Sunday, February 19, 2012

What Kind of Extradition is This?

Gary Fouse

PJ Media has a troubling story about a Saudi man arrested in Malaysia and put on a Saudi plane back to his home country, where he faces a death sentence for apostasy.

The article probably does not contain all the facts. It is possible, indeed probable, that this was done outside normal extradition process. Interpol involvement would be doubtful and very troubling since they are not supposed to be involved in helping enforce this kind of "crime".

Many countries will cooperate in such a way as to deport the person in question in a more informal manner. For example, the person, if charged with a minor offense, could be ordered by the court to be deported. That might allow the person to go to whichever country he or she chooses. However, if the person's own country cancels his or her passport, that limits the choices to owns own country. When I was with DEA in Thailand, I saw cases where an American wanted in the US on federal drug charges, was arrested by the Thai cops for some small infraction then ordered deported by the court. At the same time, the suspect's passport was stamped by the US Embassy as being valid only for travel back to the US. At that point, the person was taken to the airport by Thai police and put on a plane back to the US. By an amazing coincidence, he happened to be seated next to a couple of DEA agents-in one such case, yours truly.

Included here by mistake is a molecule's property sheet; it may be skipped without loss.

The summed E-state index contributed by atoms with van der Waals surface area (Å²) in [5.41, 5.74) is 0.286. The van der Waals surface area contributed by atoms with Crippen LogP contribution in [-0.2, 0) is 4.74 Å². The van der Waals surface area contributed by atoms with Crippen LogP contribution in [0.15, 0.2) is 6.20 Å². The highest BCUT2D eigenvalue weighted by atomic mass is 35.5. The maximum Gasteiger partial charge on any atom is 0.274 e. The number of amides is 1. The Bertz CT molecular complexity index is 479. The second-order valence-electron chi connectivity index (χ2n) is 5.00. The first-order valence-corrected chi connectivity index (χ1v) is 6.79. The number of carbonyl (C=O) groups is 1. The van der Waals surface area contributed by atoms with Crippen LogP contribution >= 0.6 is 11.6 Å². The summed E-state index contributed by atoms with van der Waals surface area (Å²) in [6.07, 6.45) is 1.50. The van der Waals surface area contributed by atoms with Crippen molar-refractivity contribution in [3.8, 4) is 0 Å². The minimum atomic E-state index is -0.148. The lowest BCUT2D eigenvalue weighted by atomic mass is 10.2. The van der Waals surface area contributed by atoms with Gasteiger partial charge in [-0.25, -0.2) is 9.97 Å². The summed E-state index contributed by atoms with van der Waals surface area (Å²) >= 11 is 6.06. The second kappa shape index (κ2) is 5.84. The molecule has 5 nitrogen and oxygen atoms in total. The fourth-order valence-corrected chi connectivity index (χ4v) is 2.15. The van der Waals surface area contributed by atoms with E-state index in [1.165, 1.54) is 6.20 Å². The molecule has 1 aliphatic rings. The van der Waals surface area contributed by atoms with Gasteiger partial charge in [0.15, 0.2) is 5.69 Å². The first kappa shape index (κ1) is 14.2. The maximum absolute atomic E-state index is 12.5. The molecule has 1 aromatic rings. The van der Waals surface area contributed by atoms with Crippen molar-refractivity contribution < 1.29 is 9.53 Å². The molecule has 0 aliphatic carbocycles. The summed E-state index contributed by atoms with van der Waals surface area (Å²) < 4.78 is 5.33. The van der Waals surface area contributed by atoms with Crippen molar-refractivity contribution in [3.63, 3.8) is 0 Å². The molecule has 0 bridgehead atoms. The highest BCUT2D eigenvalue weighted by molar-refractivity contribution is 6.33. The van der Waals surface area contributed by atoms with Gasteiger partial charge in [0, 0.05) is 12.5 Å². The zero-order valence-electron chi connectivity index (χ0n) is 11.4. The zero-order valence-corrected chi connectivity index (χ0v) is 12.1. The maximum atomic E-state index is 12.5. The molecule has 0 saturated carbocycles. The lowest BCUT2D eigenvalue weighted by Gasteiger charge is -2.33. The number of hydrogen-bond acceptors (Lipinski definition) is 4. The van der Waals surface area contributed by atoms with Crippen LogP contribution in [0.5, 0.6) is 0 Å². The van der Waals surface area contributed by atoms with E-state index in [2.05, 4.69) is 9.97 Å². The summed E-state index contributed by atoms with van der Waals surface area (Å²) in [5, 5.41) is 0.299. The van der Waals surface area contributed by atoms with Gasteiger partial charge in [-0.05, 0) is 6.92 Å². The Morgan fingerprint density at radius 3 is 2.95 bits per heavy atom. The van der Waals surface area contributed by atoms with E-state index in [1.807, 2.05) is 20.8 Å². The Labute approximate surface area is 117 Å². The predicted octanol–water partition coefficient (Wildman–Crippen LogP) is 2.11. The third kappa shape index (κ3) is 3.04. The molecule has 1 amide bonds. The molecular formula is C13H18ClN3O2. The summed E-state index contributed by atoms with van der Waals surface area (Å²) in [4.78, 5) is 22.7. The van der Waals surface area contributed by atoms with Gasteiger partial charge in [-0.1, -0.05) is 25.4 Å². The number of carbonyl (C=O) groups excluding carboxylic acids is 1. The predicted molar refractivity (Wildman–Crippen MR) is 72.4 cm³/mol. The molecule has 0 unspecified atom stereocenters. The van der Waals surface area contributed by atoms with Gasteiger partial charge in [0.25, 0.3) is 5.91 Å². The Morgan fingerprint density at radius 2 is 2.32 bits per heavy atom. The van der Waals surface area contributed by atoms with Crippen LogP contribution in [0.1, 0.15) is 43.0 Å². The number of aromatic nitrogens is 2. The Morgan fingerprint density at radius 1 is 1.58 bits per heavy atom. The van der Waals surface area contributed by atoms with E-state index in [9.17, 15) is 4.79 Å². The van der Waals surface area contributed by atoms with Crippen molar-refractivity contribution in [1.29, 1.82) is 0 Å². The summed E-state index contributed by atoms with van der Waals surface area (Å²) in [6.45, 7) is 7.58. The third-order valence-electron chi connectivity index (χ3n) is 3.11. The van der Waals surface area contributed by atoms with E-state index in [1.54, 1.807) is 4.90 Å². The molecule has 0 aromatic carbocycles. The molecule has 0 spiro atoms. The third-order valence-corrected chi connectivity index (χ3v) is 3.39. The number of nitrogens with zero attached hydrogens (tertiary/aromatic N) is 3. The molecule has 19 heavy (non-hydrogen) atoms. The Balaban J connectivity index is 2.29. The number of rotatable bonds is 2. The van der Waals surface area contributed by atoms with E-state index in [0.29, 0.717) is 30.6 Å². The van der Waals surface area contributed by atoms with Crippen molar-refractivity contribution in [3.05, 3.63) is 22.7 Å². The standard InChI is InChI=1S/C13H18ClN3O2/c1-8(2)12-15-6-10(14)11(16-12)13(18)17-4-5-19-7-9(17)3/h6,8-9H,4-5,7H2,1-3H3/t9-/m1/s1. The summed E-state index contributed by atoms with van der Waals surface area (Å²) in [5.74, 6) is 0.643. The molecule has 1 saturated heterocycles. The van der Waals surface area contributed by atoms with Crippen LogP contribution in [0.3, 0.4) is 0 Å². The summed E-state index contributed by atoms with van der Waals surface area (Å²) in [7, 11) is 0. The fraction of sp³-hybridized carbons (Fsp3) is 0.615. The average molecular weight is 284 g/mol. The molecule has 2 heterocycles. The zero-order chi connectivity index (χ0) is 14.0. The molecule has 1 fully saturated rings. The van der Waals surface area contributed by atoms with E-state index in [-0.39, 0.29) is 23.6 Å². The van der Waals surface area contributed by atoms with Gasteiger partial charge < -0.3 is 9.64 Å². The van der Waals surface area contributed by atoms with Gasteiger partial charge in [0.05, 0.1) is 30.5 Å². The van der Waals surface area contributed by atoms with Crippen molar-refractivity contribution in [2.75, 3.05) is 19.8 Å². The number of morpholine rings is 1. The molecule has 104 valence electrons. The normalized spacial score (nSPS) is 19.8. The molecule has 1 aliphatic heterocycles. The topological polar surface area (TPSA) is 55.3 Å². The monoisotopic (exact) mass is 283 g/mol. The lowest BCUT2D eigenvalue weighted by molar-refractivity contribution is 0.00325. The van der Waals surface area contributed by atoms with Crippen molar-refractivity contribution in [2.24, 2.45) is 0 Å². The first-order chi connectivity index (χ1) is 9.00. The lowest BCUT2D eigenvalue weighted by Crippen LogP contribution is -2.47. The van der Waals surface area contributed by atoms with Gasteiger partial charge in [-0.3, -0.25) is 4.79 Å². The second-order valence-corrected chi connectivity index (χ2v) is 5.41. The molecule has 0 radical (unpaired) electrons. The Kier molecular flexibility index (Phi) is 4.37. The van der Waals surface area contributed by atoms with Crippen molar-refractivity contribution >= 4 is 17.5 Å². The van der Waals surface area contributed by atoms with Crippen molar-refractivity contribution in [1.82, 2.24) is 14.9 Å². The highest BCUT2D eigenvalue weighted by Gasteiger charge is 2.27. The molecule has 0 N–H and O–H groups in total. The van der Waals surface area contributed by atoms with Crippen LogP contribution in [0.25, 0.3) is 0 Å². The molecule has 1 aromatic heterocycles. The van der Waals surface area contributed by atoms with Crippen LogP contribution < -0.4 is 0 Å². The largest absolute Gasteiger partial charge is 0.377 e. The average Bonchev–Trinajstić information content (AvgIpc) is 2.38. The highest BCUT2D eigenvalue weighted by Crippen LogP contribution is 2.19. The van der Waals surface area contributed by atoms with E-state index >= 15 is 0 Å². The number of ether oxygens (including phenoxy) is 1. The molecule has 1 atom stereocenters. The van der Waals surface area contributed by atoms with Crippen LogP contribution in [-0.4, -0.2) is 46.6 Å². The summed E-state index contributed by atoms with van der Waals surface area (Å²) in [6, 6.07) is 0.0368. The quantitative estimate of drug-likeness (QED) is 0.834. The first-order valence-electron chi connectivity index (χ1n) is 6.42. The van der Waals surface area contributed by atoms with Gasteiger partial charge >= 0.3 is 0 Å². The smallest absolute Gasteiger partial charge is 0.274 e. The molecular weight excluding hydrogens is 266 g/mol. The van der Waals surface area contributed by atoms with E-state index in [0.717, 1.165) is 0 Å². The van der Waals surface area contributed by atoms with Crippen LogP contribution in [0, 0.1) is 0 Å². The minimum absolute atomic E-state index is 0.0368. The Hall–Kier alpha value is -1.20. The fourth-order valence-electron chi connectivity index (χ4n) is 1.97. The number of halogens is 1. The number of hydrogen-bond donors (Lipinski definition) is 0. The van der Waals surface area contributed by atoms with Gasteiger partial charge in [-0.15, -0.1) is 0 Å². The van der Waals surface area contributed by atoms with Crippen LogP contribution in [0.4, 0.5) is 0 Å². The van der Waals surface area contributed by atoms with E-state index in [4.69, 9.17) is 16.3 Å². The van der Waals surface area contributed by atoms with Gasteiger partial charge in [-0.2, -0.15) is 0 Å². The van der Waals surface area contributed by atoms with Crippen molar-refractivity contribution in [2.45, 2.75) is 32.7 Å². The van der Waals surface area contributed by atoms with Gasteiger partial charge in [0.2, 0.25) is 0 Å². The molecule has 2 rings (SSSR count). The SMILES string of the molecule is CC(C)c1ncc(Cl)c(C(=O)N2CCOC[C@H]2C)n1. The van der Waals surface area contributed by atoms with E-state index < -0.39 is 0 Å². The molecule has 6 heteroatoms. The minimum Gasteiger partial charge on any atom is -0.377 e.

However, there is a huge difference between an international drug trafficker and one who is guilty of apostasy or blasphemy. This case is one that no other country should have participated in.

Keep in mind that if the Organization of the Islamic Cooperation within the UN has its way, you might see more incidents like this. It is an example of what we call creeping Shariah.

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